The Mathematical and Computational Sciences Department has been gaining traction at a rapid pace, which will likely continue for as long as the skills typically required of mathematicians and computer scientists retain incredible relevance across disciplines such as economics, chemistry, biology, and so many more.
Although many professors make up this department across UTM, last week The Medium sat down with Dr. Alexander Rennet to discuss his journey to becoming an assistant professor, teaching stream, his research, and his interests outside of the classroom.
When asked about his reasoning for focusing on the pedagogical side of his doctoral career, Rennet explains, that he always “did a lot of teaching.”
“I started in my second year of undergrad as a TA and TA’d all throughout undergrad and graduate school. So, I had already taught a lot, and I really enjoyed that part of academia,” he says.
According to Rennet, the nature of research and publication also impacted his decision to focus on teaching. “Research is great, [but] there are two features that drove me away. One is the typical ‘publish or perish’ mentality; you have to produce, you have these invisible deadlines, you have to keep pumping out research—which is fine, if you enjoy it. The other thing is that you can get pigeonholed into a particular area,” he explains.
During his undergraduate degree, Rennet had undertaken a focus in mathematics and philosophy and continued onto a combined program, attaining his master’s and doctoral degree in Berkeley. Eventually, following some mathematical research, he settled in at UTM as part of the teaching stream faculty.
Rennet typically teaches one introductory calculus course every year, MAT133, MAT134, or MAT135, in addition to MAT223: Linear Algebra I. By request, mathematical logic (MAT309) and combinatorics (MAT344) are courses that he also teaches yearly.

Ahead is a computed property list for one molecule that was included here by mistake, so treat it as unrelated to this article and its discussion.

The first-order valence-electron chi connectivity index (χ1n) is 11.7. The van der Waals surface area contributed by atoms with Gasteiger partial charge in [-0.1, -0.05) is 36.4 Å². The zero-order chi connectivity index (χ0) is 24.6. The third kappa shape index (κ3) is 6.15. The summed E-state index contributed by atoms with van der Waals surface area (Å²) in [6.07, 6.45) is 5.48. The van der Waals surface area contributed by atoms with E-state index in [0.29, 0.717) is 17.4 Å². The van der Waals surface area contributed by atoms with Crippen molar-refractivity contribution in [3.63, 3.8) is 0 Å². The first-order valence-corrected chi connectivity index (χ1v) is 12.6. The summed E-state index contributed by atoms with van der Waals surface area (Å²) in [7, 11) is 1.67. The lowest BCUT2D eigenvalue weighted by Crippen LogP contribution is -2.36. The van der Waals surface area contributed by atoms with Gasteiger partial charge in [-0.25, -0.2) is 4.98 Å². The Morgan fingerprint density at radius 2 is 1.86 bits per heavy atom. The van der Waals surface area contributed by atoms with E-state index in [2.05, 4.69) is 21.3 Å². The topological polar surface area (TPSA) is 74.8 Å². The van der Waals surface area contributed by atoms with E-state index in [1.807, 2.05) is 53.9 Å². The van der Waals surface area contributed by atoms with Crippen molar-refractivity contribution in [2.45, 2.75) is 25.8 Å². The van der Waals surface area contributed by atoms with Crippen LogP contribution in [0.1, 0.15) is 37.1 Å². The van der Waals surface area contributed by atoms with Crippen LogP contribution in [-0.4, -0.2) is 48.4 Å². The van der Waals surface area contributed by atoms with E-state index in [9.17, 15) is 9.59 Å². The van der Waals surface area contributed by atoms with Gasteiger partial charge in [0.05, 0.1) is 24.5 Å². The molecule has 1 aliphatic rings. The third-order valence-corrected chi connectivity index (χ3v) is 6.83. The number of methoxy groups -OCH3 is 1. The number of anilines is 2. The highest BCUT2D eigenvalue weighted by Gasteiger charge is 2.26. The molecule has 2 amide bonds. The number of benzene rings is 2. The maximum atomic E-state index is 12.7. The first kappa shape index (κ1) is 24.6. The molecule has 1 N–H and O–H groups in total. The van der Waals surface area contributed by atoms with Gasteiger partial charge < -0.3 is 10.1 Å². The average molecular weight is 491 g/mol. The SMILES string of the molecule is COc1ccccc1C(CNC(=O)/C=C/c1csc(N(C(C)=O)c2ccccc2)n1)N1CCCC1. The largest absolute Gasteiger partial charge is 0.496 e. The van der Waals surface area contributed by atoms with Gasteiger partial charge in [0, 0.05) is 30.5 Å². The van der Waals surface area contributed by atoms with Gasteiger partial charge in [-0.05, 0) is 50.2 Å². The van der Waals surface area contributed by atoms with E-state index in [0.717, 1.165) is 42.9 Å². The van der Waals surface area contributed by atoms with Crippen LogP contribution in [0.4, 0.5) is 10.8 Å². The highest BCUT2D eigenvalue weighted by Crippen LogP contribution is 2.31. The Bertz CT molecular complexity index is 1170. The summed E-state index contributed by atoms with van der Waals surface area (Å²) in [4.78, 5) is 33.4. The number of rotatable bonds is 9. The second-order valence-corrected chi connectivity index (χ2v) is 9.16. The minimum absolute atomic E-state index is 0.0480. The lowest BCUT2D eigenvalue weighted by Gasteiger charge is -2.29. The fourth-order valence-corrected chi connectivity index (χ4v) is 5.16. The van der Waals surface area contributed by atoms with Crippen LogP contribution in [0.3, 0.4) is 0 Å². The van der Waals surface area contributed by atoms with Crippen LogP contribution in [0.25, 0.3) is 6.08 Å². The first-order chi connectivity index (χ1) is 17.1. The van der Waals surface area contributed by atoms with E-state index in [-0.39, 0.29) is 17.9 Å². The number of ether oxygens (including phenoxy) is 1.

“Mathematical logic was my research area, and that’s a course that I’ve taught since I came here as a postdoc. I was only teaching one course when I came here as a postdoc, and it was logic. I always request logic,” Rennet says. “I didn’t initially request combinatorics, as it wasn’t my specialty, but I was offered it, and I thought it’d be interesting to teach. Since I taught it the first time, I’ve requested it [as well]. As for the rest, it’s typical for the teaching stream faculty to do some of the first and second year teaching, and to coordinate at least one.” This semester, Rennet is currently coordinating linear algebra.
Outside of academia, Rennet mainly concerns himself with family, taking care to raise his two sons along with his wife. His main pastime consists of Olympic weightlifting, which he has been practicing for a number of years.
“It was initially something that I did because it was a fun way to get to the gym; it piqued my interest. I’ve been doing [Olympic weightlifting] since before my first son was born.” Of course, consistent training is bound to be a perpetual challenge for someone with a family to raise and students to teach, but he finds ways to practice the hobby whenever he can.